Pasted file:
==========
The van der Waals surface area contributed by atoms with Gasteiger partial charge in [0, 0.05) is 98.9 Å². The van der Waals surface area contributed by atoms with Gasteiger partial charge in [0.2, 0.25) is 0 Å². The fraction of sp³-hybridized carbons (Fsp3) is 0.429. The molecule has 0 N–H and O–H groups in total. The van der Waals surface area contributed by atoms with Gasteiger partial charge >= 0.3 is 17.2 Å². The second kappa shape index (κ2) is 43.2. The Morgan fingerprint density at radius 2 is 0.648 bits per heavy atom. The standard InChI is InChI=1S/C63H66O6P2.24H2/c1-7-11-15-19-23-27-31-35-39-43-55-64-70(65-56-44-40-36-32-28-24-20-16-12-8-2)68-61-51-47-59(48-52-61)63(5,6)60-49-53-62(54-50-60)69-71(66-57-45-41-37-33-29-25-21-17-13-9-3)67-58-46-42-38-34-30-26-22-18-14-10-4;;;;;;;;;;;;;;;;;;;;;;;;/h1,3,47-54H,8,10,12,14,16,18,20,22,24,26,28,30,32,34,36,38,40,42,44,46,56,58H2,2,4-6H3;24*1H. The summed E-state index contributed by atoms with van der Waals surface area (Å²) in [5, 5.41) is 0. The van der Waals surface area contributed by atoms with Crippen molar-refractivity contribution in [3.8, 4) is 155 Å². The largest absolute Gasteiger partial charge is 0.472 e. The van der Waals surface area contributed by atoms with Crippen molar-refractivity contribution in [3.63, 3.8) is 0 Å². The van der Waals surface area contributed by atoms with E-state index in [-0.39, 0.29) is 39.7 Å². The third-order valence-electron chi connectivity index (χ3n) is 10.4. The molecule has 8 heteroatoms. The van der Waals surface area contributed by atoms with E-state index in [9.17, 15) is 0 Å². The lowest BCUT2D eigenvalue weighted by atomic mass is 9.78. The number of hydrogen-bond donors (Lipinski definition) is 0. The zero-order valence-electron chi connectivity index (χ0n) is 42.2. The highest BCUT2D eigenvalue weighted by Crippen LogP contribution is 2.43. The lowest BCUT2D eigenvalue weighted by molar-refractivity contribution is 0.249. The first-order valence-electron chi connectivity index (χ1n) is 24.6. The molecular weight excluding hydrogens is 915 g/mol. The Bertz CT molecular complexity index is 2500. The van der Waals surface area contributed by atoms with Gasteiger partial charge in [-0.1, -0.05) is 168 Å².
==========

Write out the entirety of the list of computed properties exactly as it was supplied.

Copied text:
The van der Waals surface area contributed by atoms with Gasteiger partial charge in [0, 0.05) is 98.9 Å². The van der Waals surface area contributed by atoms with Gasteiger partial charge in [0.2, 0.25) is 0 Å². The fraction of sp³-hybridized carbons (Fsp3) is 0.429. The molecule has 0 N–H and O–H groups in total. The van der Waals surface area contributed by atoms with Gasteiger partial charge >= 0.3 is 17.2 Å². The second kappa shape index (κ2) is 43.2. The Morgan fingerprint density at radius 2 is 0.648 bits per heavy atom. The standard InChI is InChI=1S/C63H66O6P2.24H2/c1-7-11-15-19-23-27-31-35-39-43-55-64-70(65-56-44-40-36-32-28-24-20-16-12-8-2)68-61-51-47-59(48-52-61)63(5,6)60-49-53-62(54-50-60)69-71(66-57-45-41-37-33-29-25-21-17-13-9-3)67-58-46-42-38-34-30-26-22-18-14-10-4;;;;;;;;;;;;;;;;;;;;;;;;/h1,3,47-54H,8,10,12,14,16,18,20,22,24,26,28,30,32,34,36,38,40,42,44,46,56,58H2,2,4-6H3;24*1H. The summed E-state index contributed by atoms with van der Waals surface area (Å²) in [5, 5.41) is 0. The van der Waals surface area contributed by atoms with Crippen molar-refractivity contribution in [3.8, 4) is 155 Å². The largest absolute Gasteiger partial charge is 0.472 e. The van der Waals surface area contributed by atoms with Crippen molar-refractivity contribution in [3.63, 3.8) is 0 Å². The van der Waals surface area contributed by atoms with E-state index in [-0.39, 0.29) is 39.7 Å². The third-order valence-electron chi connectivity index (χ3n) is 10.4. The molecule has 8 heteroatoms. The van der Waals surface area contributed by atoms with E-state index in [9.17, 15) is 0 Å². The lowest BCUT2D eigenvalue weighted by atomic mass is 9.78. The number of hydrogen-bond donors (Lipinski definition) is 0. The zero-order valence-electron chi connectivity index (χ0n) is 42.2. The highest BCUT2D eigenvalue weighted by Crippen LogP contribution is 2.43. The lowest BCUT2D eigenvalue weighted by molar-refractivity contribution is 0.249. The first-order valence-electron chi connectivity index (χ1n) is 24.6. The molecular weight excluding hydrogens is 915 g/mol. The Bertz CT molecular complexity index is 2500. The van der Waals surface area contributed by atoms with Gasteiger partial charge in [-0.1, -0.05) is 168 Å².